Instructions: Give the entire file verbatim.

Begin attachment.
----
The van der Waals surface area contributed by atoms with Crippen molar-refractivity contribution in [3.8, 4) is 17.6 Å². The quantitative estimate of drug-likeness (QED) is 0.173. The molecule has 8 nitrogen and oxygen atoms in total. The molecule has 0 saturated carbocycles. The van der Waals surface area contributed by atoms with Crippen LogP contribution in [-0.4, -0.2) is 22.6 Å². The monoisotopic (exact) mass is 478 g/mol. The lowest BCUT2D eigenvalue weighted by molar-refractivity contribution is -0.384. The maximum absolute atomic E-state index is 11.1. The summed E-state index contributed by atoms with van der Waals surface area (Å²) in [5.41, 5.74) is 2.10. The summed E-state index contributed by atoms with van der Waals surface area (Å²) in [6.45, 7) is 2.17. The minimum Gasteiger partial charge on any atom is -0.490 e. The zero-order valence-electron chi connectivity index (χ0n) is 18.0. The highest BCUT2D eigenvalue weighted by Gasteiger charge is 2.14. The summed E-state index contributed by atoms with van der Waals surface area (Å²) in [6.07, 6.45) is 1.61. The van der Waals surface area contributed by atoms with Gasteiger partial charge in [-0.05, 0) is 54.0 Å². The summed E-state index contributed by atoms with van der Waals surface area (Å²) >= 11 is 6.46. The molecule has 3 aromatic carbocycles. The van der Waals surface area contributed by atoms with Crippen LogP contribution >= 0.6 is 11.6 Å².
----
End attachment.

The van der Waals surface area contributed by atoms with Crippen molar-refractivity contribution in [3.8, 4) is 17.6 Å². The quantitative estimate of drug-likeness (QED) is 0.173. The molecule has 8 nitrogen and oxygen atoms in total. The molecule has 0 saturated carbocycles. The van der Waals surface area contributed by atoms with Crippen LogP contribution in [-0.4, -0.2) is 22.6 Å². The monoisotopic (exact) mass is 478 g/mol. The lowest BCUT2D eigenvalue weighted by molar-refractivity contribution is -0.384. The maximum absolute atomic E-state index is 11.1. The summed E-state index contributed by atoms with van der Waals surface area (Å²) in [5.41, 5.74) is 2.10. The summed E-state index contributed by atoms with van der Waals surface area (Å²) in [6.45, 7) is 2.17. The minimum Gasteiger partial charge on any atom is -0.490 e. The zero-order valence-electron chi connectivity index (χ0n) is 18.0. The highest BCUT2D eigenvalue weighted by Gasteiger charge is 2.14. The summed E-state index contributed by atoms with van der Waals surface area (Å²) in [6.07, 6.45) is 1.61. The van der Waals surface area contributed by atoms with Gasteiger partial charge in [-0.05, 0) is 54.0 Å². The summed E-state index contributed by atoms with van der Waals surface area (Å²) >= 11 is 6.46. The molecule has 3 aromatic carbocycles. The van der Waals surface area contributed by atoms with Crippen LogP contribution >= 0.6 is 11.6 Å².